During its rise to prominence, UFC dealt with similar problems. But instead of going the route of literal choreography, the company took a more activist role: It introduced “fight of the night” and “knockout of the night” bonuses and went to a round system that goosed the urgency of every exchange. The adage “don’t leave it in the judges’ hands” became the sport’s mantra, an innocuous reprimand (and alibi for often questionable judging) that morphed into an ethos that emboldens fighters toward drama.
The irony is that these changes — along with instituting weight classes and banning some particularly grotesque moves like eye gouging and groin shots — are what helped elevate mixed martial arts from “human cockfighting” to a respectable sport. Now, though, it seems like UFC is more interested in metaphorical cockfighting with WWE.
It’s no secret that UFC has learned a lot from WWE — the video packages, the mythmaking, the gravitation toward more outgoing fighters. And Punk is certainly in that last category. Just days ago, UFC president Dana White said he’d be interested in Punk and Lesnar (whose WWE contract expires next year), although White admitted he didn’t “know if [Punk] can fight or anything like that.”
Rener Gracie, a leading member of the legendary martial arts family that created Brazilian jiu-jitsu, and with whom Punk has trained on and off for the last four years, has been tentatively positive about Punk’s fighting potential. “With the little time he’s had with me spread out over so many years, he’s made remarkable progress,” Gracie told Fox Sports in January. “There’s no telling how successful he would be if he devoted himself full time to the training.” Last week, when asked again, Gracie said that despite his erratic training schedule, Punk is “remarkable.” Gracie continued: “He’s in the top tier of students that I’ve ever worked with as far as his retention ability goes.” But even so, UFC’s decision to sign someone with as little experience as Punk with hardly any real proof of his fighting ability has to be seen as a publicity move, plain and simple.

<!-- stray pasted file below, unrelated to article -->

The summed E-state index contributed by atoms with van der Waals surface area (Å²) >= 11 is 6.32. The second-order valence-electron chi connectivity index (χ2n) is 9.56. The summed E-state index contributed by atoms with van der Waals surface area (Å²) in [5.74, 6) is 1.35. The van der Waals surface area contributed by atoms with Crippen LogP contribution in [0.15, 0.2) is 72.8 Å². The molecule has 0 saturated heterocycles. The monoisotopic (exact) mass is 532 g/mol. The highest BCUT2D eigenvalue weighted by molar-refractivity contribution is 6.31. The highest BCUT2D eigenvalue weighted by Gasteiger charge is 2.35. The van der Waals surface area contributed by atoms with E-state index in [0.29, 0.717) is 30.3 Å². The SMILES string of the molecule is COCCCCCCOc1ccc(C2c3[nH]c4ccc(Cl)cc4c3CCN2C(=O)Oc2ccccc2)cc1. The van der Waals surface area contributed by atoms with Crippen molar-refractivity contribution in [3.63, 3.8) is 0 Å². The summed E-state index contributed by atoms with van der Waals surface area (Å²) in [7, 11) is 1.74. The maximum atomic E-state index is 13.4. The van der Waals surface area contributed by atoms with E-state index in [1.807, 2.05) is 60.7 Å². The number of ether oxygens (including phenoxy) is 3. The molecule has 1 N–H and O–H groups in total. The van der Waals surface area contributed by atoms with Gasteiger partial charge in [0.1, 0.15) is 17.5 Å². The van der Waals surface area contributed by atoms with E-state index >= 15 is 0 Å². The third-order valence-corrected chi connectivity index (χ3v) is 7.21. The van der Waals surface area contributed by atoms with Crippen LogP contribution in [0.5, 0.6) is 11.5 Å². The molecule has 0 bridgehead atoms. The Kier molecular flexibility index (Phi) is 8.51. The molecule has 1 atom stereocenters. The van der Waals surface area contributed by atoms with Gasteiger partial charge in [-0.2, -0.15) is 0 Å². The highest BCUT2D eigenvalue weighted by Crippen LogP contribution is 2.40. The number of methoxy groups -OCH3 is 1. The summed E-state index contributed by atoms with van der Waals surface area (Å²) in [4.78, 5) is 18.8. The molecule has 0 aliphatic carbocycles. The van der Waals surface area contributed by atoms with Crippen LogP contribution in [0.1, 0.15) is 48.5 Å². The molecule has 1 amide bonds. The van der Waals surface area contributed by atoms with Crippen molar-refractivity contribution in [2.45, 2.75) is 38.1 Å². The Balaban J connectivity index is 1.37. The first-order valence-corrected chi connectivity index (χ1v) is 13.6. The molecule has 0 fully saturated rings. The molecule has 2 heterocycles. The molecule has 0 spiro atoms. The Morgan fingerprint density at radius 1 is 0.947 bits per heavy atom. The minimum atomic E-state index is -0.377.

UFC announcer Joe Rogan — who has long been dismissive of non-fighters thinking they can compete in MMA — said on Saturday he was looking forward to calling Punk’s first fight, but in September, Rogan ranted against pro wrestling on his podcast. He called it “some weird, fucking jerk-off thing that strange guys do when they sit in front of the TV and pretend that they don’t know it’s fake.”
Far be it from me to insult UFC for this move. I love pro wrestling and UFC both, and I love the more cinematic aspects of UFC as well as the more realistic parts of WWE. The more the lines are blurred in either direction, the better, as far as I’m concerned. But hard-core MMA fans, remember this moment: This is how real fighting becomes “sports entertainment.” This is how a sport becomes a put-on. Which is not to say that Punk’s fights will be staged, but White has already stated that Punk will be brought along slowly (or, if you’re a cynic, coddled). “Punk is going to fight a guy that’s 1-0, 1-1, 2-1, something like that,” White said. “He wanted to do it. We’re going to give him the opportunity.” (A litany of fighters, including the actual Green Power Ranger, have already offered to be Punk’s first opponent.)
White also acknowledged the financial considerations that influenced UFC’s deal with Punk. “Pay-per-views were down because we haven’t had any fights that have held together,” he said. “But yeah, this guy can definitely sell some pay-per-views.”
White and WWE CEO Vince McMahon have a famously rocky relationship — when they’re not studiously ignoring each other, they’re challenging one another to fights. More than anything, though, both men prefer to insist that their companies have nothing in common. One of the most famous stories about McMahon is about when Ted Turner bought the NWA and called McMahon to tell him that he was in the “rasslin’ business.” “That’s great,” McMahon replied. “I’m in the entertainment business.” With this crazy move, White is not-so-subtly admitting that UFC is not above dabbling in the “entertainment business,” and perhaps more like WWE than he’d like to admit.